current to voltage convertor problem

Discussion in 'General Electronics Chat' started by dileepchacko, Dec 30, 2008.

  1. dileepchacko

    Thread Starter Active Member

    May 13, 2008
    102
    1
    Dear All

    I want to design a current to voltage converter for the following specification
    Output current: 1mA to 200mA. I have used op-amp current to voltage converter using LM324, but after 40mA the output of the op-amp is going to clip. There is no proper output after 40mA. I have simulated various op-amps such as LM324, OP27, OP4177 etc... the result is same. so please suggest me a good current to voltage converter.
     
  2. eblc1388

    Senior Member

    Nov 28, 2008
    1,542
    102
    Your post didn't contain the most important piece of information.

    What output voltage you want from the converter for 1mA to 200mA input current?

    Added: Please also post an image of any of your circuit
     
    Last edited: Dec 30, 2008
  3. dileepchacko

    Thread Starter Active Member

    May 13, 2008
    102
    1
    The output voltage should be from ±1 to ±10V. all these voltage are in peak to peak value. I have attached the current to voltage converter using op-amp.
     
  4. eblc1388

    Senior Member

    Nov 28, 2008
    1,542
    102
    You are expecting too much current from the Opamp output which it can't provide.

    Try this in your simulation. If the 1Ω is too high, you can use 0.5Ω and increase R1 to 100K instead. I would not go lower than 0.5Ω though.

    [​IMG]

    The present values will give you -10V with 200mA input current.
     
  5. Audioguru

    New Member

    Dec 20, 2007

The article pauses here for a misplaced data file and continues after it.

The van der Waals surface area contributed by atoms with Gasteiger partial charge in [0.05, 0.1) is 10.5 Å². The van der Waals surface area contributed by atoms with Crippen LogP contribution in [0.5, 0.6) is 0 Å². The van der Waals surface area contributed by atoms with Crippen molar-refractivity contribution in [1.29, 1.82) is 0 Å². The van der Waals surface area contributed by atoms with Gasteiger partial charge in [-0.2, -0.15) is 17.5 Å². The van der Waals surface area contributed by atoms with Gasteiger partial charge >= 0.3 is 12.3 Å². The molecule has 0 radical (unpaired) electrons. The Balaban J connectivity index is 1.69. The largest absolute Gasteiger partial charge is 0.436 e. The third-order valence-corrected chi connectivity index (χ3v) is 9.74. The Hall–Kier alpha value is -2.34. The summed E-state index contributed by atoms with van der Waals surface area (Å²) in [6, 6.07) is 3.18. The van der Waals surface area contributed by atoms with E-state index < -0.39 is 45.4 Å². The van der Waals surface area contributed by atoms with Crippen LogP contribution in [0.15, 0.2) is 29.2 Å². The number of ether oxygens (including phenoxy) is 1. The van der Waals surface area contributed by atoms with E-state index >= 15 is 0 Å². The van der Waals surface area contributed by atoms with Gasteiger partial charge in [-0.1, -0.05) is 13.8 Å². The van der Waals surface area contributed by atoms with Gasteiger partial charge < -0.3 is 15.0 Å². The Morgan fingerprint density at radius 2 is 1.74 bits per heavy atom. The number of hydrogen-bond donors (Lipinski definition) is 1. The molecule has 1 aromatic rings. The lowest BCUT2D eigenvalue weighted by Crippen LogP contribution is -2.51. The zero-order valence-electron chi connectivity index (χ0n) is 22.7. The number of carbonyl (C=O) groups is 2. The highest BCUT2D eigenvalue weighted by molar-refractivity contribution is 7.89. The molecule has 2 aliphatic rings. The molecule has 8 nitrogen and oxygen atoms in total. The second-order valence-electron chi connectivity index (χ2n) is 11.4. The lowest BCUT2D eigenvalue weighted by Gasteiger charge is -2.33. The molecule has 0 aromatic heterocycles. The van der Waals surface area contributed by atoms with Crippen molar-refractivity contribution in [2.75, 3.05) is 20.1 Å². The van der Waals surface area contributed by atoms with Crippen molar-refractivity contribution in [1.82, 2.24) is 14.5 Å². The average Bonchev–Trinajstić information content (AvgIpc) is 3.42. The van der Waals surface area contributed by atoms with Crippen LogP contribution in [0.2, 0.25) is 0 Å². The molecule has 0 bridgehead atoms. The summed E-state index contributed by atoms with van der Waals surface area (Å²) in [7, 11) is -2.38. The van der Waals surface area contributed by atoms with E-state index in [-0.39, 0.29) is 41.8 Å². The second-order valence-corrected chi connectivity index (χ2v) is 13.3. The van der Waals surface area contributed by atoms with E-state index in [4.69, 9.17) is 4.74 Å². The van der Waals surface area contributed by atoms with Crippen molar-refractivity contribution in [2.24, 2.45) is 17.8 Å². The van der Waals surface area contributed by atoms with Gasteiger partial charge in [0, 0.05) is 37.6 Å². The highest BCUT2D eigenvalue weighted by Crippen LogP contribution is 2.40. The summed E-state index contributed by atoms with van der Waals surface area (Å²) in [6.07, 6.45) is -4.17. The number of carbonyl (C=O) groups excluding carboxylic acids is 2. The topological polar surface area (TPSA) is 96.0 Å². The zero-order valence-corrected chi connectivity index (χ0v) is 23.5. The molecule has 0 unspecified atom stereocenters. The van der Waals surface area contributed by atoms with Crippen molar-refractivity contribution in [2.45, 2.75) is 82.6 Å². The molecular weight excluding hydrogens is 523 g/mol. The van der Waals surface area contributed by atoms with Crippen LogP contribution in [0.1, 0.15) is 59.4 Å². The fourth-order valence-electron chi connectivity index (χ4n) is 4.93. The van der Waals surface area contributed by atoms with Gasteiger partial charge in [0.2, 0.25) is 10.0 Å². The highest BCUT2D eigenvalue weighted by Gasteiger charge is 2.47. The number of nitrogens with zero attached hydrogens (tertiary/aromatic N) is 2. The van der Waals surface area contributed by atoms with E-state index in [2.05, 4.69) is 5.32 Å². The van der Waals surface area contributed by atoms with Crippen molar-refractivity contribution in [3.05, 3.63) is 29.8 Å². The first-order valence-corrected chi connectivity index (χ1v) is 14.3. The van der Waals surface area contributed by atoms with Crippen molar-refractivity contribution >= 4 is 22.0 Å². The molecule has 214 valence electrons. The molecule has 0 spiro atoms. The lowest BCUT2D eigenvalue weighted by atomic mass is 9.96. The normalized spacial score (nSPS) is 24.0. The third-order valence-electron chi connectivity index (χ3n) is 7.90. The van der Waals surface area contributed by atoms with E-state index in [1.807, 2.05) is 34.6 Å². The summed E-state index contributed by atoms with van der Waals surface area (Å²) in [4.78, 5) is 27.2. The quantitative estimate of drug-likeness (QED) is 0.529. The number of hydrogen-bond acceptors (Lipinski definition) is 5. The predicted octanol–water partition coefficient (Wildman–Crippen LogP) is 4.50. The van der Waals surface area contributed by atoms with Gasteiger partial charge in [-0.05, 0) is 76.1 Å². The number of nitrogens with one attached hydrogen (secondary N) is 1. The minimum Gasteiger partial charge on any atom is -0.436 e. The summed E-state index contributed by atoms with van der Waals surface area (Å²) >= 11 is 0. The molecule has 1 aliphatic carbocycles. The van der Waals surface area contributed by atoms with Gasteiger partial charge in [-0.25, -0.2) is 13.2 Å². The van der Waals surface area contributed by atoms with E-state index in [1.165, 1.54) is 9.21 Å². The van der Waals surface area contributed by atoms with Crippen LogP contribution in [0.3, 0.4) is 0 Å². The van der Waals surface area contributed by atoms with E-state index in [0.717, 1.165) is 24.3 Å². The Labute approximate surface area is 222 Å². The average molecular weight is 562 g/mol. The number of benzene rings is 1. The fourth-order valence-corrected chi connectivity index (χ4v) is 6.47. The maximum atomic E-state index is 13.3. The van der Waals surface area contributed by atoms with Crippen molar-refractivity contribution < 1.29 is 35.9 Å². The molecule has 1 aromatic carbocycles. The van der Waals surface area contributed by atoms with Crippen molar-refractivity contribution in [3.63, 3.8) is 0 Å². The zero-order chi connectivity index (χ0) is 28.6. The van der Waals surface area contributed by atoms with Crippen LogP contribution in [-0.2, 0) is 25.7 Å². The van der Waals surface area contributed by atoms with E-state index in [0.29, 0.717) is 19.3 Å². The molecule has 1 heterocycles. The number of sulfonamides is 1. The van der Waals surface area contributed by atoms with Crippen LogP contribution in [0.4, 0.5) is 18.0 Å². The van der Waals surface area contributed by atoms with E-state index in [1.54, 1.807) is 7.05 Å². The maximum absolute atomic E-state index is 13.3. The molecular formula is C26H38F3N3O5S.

9,411
    896
    If you want more output current than 40ma then use a power opamp with a much higher output current.
     
  6. dileepchacko

    Thread Starter Active Member

    May 13, 2008
    102
    1
    I am not worry about maximum output current, I am worry about maximum input current, because none of the op-amp is not working after 40mA of input.
     
  7. dileepchacko

    Thread Starter Active Member

    May 13, 2008
    102
    1
    Thanks LC. This circuit can be used for my application. One thing is here is 1 ohms shunt resistance. Is it possible to get an same output without using 1 ohms shunt resistance.
     
  8. Wendy

    Moderator

    Mar 24, 2008
    20,766
    2,536
    You have to have some kind of shunt, it can be a lot smaller, but there needs to be something. Part of the problem is the original op amp circuit was creating a virtual ground, which means it has to provide a matching current. As you have discovered past a certain limit this isn't practical. The shunt is a passive way to measure current, a voltmeter and a resistor is all you need. I don't know what a DVM uses for it's resistance, but they use a shunt for the higher current.

    You could get 1Ω resistors, measure them if possible, and parallel 10 of them to get 0.1 Ω, which would be less interactive with your circuit. At 1A it would drop .1V. The advantage of precision measurements is you can increase the apparent accuracy of your measurements.
     
  9. eblc1388

    Senior Member

    Nov 28, 2008
    1,542
    102
    It seems you are still having trouble on visualizing your current-to-voltage converter.

    In your original design, you are feeding input current directly into the INV input pin of the opamp. This current cannot go inside the opamp but have to flow via the 50Ω resistor to the opamp output.

    Therefore the opamp must provide this current at its output. While below a few tens of mA is fine, ordinary signal opamp are not designed to output such a large current. Therefore your circuit stop working at 40mA because the opamp just can't cope.

    That's is also why I said earlier that you are expecting too much current from an opamp which it cannot provide.

    I don't know why the 1Ω or 0.5Ω resistor is causing you concern because your previous circuit arrangement use a virtual earth approach and is low impedance anyway. Anyway, in this case you have two options, either:

    1. follow Audioguru's advice and use a power opamp which is capable of high output current, you need one with at least 250mA output. I tried the LT1970 and it works nicely.

    [​IMG]

    2. build additional buffer stage after the output of the opamp to increase the current capacity of the opamp
     
    Last edited: Dec 31, 2008
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